Introductory Remarks, Discrete Perturbation Stability Analysis, Von Neumann Stability Analysis, Multidimensional Problems, Error Analysis, Modified Equation, Artificial Viscosity, Summary Objectives, Problems.


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Chapter Five:
Elliptic Equations
   

Introductory Remarks, Finite Difference Formulations, Solution Algorithms, The Jacobi Iteration Method, The Point Gauss-Seidel Iteration Method, The Line Gauss-Seidel Iteration Method, Point Successive Over-Relaxation Method (PSOR), Line Successive Over-Relaxation Method (LSOR), The Alternating Direction Implicit Method (ADI), Applications, Summary Objectives, Problems.

   


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Chapter Six:
Hyperbolic Equations
    

Introductory Remarks, Finite Difference Formulations, Explicit Formulations, Euler's FTFS Method, Euler's FTCS Method, The First Upwind Differencing Method, The Lax Method, Midpoint Leapfrog Method, The Lax-Wendroff Method, Implicit Formulations, Euler's BTCS Method, Implicit First Upwind Differencing Method, Crank-Nicolson Method, Splitting Methods, Multi-Step Methods, Richtmyer/Lax-Wendroff Multi-Step Method,The MacCormack Method, Applications to a Linear Problem, Nonlinear Problem, The Lax Method, The Lax-Wendroff Method, The MacCormack Method, The Beam and Warming Implicit Method, Explicit First-Order Upwind Scheme, Implicit First-Order Upwind Scheme, Runge-Kutta Method, Modified Runge-Kutta Method, Linear Damping Application, Flux Corrected Transport, Application, Classification of Numerical Schemes, Monotone Schemes, Total Variation Diminishing Schemes, Essentially Non-Oscillatory Schemes, TVD Formulations, First Order TVD Schemes, Entropy Condition, Application, Second-Order TVD Schemes, Harten-Yee Upwind TVD Limiters, Roe-Sweby Upwind TVD Limiters, Davis-Yee Symmetric TVD Limiters, Modified Runge-Kutta Method with TVD, Summary Objectives, Problems.

   


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Chapter Seven:
Scalar Representation of the Navier-Stokes Equations
    

Introductory Remarks, Model Equation, Equations of Fluid Motion, Numerical Algorithms, FTCS Explicit, FTBCS Explicit, DuFort-Frankel Explicit, MacCormack Explicit, MacCormack Implicit, BTCS Implicit, BTBCS Implicit, Applications: Nonlinear Problem, FTCS Explicit, FTBCS Explicit, DuFort-Frankel Explicit, MacCormick Explicit, MacCormick Implicit, BTCS Implicit, BTBCS Implicit, Modified Runge-Kutta, Second-Order TVD Schemes, Summary Objectives, Problems.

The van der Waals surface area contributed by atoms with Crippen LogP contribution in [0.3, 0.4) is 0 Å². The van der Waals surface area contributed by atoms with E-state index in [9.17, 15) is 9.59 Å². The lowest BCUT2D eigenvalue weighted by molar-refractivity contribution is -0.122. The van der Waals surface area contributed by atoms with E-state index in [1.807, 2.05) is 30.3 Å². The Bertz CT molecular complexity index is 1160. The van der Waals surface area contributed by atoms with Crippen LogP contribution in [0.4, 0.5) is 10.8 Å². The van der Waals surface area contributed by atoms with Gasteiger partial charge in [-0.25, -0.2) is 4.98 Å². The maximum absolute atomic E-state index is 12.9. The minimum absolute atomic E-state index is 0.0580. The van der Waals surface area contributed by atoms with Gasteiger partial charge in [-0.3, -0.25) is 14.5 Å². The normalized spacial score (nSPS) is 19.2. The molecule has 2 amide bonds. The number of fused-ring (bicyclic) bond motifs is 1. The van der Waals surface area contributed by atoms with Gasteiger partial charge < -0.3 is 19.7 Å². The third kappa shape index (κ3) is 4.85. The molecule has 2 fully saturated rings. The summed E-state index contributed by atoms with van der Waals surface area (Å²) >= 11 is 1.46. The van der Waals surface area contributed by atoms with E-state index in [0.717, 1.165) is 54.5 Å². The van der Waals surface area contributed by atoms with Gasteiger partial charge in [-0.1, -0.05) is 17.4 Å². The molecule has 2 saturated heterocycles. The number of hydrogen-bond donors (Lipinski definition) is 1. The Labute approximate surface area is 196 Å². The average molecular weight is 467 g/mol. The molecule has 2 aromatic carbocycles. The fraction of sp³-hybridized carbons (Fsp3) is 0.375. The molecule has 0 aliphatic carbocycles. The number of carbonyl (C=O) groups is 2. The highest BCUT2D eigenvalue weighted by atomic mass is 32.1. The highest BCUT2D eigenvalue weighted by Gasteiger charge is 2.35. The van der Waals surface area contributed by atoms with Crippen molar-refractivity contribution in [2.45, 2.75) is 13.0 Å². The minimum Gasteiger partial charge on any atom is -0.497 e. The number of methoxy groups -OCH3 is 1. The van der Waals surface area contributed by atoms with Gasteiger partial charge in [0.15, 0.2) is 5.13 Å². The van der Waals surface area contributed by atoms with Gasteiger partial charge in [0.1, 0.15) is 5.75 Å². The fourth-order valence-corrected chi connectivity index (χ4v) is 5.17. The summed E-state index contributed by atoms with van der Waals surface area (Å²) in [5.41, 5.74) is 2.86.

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Chapter Eight:
Incompressible Navier-Stokes Equations
    

Introductory Remarks, Incompressible Navier-Stokes Equations, Primitive Variable Formulations, Vorticity-Stream Function Formulations, Comments on Formulations, Poisson Equation for Pressure: Primitive Variables, Poisson Equation for Pressure: Vorticity-Stream Function Formulation, Numerical Algorithms: Primitive Variables, Steady Flows, Artificial Compressibility, Solution on a Regular Grid, Crank-Nicolson Implicit, Boundary Conditions, Body Surface, Far-Field, Symmetry, Inflow, Outflow, An Example, Staggered Grid, Marker and Cell Method, Implementation of the Boundary Conditions, DuFort-Frankel Scheme, Use of the Poisson Equation for Pressure, Unsteady Incompressible Navier-Stokes Equations, Numercial Alogithms: Vorticity-Stream Functions Formulations, Vorticity Transport Equation, Steam Function Equation, Boundary Conditions, Body Surface, Far-Field, Symmetry, Inflow, Outflow, Application, Temperature Field, The Energy Equation, Numerical Schemes, Boundary Conditions, Problems.

    


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Chapter Nine:
Grid Generation - Structured Grids
   

Introductory Remarks, Transformation of the Governing Partial Differential, Metrics and the Jacobian of Transformation, Grid Generation Techniques, Algebraic Grid Generation Techniques, Partial Differential Equation Techniques, Elliptic Grid Generators, Simply-Connected Domain, Doubly-Connected Domain, Multiply-Connected Domain, Coordinate System Control, Grid Point Clustering, Orthogonality at the Surface, Hyperbolic Grid Generation Techniques, Parabolic Grid Generators, Problems.